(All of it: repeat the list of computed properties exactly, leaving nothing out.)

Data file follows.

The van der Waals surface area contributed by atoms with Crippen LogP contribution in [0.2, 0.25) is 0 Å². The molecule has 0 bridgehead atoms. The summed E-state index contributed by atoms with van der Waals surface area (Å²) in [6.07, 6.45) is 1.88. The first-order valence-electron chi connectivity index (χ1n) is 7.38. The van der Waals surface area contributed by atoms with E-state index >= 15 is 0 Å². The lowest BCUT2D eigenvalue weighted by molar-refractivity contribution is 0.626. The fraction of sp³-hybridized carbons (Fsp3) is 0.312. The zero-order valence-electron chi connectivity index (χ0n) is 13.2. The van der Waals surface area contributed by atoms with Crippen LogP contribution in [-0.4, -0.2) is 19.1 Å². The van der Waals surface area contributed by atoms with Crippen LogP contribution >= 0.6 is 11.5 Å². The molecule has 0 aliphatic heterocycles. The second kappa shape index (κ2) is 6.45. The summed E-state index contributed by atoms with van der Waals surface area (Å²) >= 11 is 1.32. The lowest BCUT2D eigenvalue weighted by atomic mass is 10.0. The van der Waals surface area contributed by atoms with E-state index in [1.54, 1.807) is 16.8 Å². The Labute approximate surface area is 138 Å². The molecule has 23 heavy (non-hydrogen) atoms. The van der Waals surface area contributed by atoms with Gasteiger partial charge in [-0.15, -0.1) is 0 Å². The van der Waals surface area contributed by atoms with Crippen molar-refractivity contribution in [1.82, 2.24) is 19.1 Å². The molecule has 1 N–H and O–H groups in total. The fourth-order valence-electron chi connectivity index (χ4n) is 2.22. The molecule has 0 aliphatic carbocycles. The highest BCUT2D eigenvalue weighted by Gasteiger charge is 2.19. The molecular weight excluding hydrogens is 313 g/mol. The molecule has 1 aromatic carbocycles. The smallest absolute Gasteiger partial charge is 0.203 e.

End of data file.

The van der Waals surface area contributed by atoms with Crippen LogP contribution in [0.2, 0.25) is 0 Å². The molecule has 0 bridgehead atoms. The summed E-state index contributed by atoms with van der Waals surface area (Å²) in [6.07, 6.45) is 1.88. The first-order valence-electron chi connectivity index (χ1n) is 7.38. The van der Waals surface area contributed by atoms with E-state index >= 15 is 0 Å². The lowest BCUT2D eigenvalue weighted by molar-refractivity contribution is 0.626. The fraction of sp³-hybridized carbons (Fsp3) is 0.312. The zero-order valence-electron chi connectivity index (χ0n) is 13.2. The van der Waals surface area contributed by atoms with Crippen LogP contribution in [-0.4, -0.2) is 19.1 Å². The van der Waals surface area contributed by atoms with Crippen LogP contribution >= 0.6 is 11.5 Å². The molecule has 0 aliphatic heterocycles. The second kappa shape index (κ2) is 6.45. The summed E-state index contributed by atoms with van der Waals surface area (Å²) >= 11 is 1.32. The lowest BCUT2D eigenvalue weighted by atomic mass is 10.0. The van der Waals surface area contributed by atoms with E-state index in [1.54, 1.807) is 16.8 Å². The Labute approximate surface area is 138 Å². The molecule has 23 heavy (non-hydrogen) atoms. The van der Waals surface area contributed by atoms with Gasteiger partial charge in [-0.15, -0.1) is 0 Å². The van der Waals surface area contributed by atoms with Crippen molar-refractivity contribution in [1.82, 2.24) is 19.1 Å². The molecule has 1 N–H and O–H groups in total. The fourth-order valence-electron chi connectivity index (χ4n) is 2.22. The molecule has 0 aliphatic carbocycles. The highest BCUT2D eigenvalue weighted by Gasteiger charge is 2.19. The molecular weight excluding hydrogens is 313 g/mol. The molecule has 1 aromatic carbocycles. The smallest absolute Gasteiger partial charge is 0.203 e.